Benjamin Perl, an admirer of Mr Major's who knows him personally, took the unusual step of buying space in the Times with unnamed 'associates' to reprint a Financial Times leading article of 9 April which questions whether Mr Major 'should or will' be replaced as leader.
The Prime Minister was unaware of the gesture until the advertisment on Page 5 of the Times - complete with a rash of misspellings not present in the original editorial - was drawn to his attention by aides. He made it clear to them he was 'bemused' as to its possible origins.
But Alan Gold, a north London public relations consultant, later confessed that a client of his, Mr Perl, whose Huntingdon factory makes picture frames, had been behind the advertisement in the Times. The newspaper has been in the forefront among broadsheets in carrying articles attacking the Prime Minister.
As a piece of pro-Major propaganda the unsolicited gesture is the acme of a soft-sell; the original editorial is far from fulsome. It was written - anonymously as is normal for leading articles - by Joe Rogaly, the FT's leading political commentator. It is an attempt to redress the balance of some of the more savage press criticisms of Mr Major. But while it praises some of Mr Major's achievements - including the Downing Street declaration on Northern Ireland - and argues that he should not take the blame for the deep European split in his party and the faltering economic recovery, it is also frank about his failings. It refers to the 'humiliating failure' of the Government's European Exchange Rate mechanism policy and concludes: 'Mr Major will always lack charisma and his last two years have been unfortunate, occasionally inept.' But it balances this observation by saying that 'the Leader of the Opposition's have been worse: a nullity'.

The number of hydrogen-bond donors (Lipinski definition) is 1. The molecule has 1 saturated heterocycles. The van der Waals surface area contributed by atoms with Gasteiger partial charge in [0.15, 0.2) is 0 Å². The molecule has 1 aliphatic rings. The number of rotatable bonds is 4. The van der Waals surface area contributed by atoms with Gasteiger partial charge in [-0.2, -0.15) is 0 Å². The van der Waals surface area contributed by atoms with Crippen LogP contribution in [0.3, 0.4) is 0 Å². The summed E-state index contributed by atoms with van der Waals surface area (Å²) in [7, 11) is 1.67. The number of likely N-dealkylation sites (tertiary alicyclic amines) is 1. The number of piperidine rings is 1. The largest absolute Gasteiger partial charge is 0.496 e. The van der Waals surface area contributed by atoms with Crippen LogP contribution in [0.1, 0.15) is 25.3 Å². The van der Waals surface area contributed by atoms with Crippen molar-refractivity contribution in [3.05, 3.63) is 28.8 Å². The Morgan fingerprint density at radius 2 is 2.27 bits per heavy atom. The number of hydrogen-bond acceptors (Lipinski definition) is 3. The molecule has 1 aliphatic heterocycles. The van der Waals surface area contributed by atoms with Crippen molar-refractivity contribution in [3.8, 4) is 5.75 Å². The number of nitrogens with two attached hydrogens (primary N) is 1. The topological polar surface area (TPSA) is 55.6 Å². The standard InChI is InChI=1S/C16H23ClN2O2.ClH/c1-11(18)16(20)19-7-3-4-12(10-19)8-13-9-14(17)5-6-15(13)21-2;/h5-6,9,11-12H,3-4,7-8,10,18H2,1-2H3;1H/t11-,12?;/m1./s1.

Its defence of Mr Major's stance on Europe is also on the lukewarm side: 'Even when it comes to Europe, it would be wrong to portray the Prime Minister's policies as a total disaster,' before going on to explain that the slim Tory majority and party divisions have been serious obstacles beyond the Prime Minister's control.
Mr Gold said last night that Mr Perl 'and his associates' read and respected both the Times and the Financial Times but felt that the FT editorial deserved wider readership. He added there were no plans to do anything further and emphasised that it was not an attack on the Times. The printing errors appear to have arisen because the article had to be pre-typeset on behalf of the advertisers before it was submitted to the Times.